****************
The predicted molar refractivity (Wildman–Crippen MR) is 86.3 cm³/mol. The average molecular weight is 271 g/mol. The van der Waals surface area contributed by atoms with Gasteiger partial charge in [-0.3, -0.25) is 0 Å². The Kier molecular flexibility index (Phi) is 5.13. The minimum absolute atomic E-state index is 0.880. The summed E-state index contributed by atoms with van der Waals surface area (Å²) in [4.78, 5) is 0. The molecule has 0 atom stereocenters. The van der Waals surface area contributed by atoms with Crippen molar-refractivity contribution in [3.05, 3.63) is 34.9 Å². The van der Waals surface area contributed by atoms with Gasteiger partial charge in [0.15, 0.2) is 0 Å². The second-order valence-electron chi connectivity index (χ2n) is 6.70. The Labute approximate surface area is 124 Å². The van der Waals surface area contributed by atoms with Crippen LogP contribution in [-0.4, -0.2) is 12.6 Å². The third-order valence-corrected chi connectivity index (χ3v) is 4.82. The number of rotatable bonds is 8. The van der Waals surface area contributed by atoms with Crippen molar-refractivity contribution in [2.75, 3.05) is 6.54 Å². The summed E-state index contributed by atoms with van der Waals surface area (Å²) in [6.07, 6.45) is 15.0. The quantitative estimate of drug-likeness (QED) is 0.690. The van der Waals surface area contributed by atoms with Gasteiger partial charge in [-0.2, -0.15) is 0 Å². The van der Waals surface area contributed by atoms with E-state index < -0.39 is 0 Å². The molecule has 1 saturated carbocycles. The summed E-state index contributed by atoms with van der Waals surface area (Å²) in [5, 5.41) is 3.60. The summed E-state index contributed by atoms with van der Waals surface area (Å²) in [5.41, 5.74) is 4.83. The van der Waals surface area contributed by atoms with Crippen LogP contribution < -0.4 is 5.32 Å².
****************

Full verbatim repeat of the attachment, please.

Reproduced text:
The predicted molar refractivity (Wildman–Crippen MR) is 86.3 cm³/mol. The average molecular weight is 271 g/mol. The van der Waals surface area contributed by atoms with Gasteiger partial charge in [-0.3, -0.25) is 0 Å². The Kier molecular flexibility index (Phi) is 5.13. The minimum absolute atomic E-state index is 0.880. The summed E-state index contributed by atoms with van der Waals surface area (Å²) in [4.78, 5) is 0. The molecule has 0 atom stereocenters. The van der Waals surface area contributed by atoms with Crippen molar-refractivity contribution in [3.05, 3.63) is 34.9 Å². The van der Waals surface area contributed by atoms with Gasteiger partial charge in [0.15, 0.2) is 0 Å². The second-order valence-electron chi connectivity index (χ2n) is 6.70. The Labute approximate surface area is 124 Å². The van der Waals surface area contributed by atoms with Crippen LogP contribution in [-0.4, -0.2) is 12.6 Å². The third-order valence-corrected chi connectivity index (χ3v) is 4.82. The number of rotatable bonds is 8. The van der Waals surface area contributed by atoms with Crippen molar-refractivity contribution in [2.75, 3.05) is 6.54 Å². The summed E-state index contributed by atoms with van der Waals surface area (Å²) in [6.07, 6.45) is 15.0. The quantitative estimate of drug-likeness (QED) is 0.690. The van der Waals surface area contributed by atoms with Gasteiger partial charge in [-0.2, -0.15) is 0 Å². The van der Waals surface area contributed by atoms with E-state index < -0.39 is 0 Å². The molecule has 1 saturated carbocycles. The summed E-state index contributed by atoms with van der Waals surface area (Å²) in [5, 5.41) is 3.60. The summed E-state index contributed by atoms with van der Waals surface area (Å²) in [5.41, 5.74) is 4.83. The van der Waals surface area contributed by atoms with Crippen LogP contribution < -0.4 is 5.32 Å².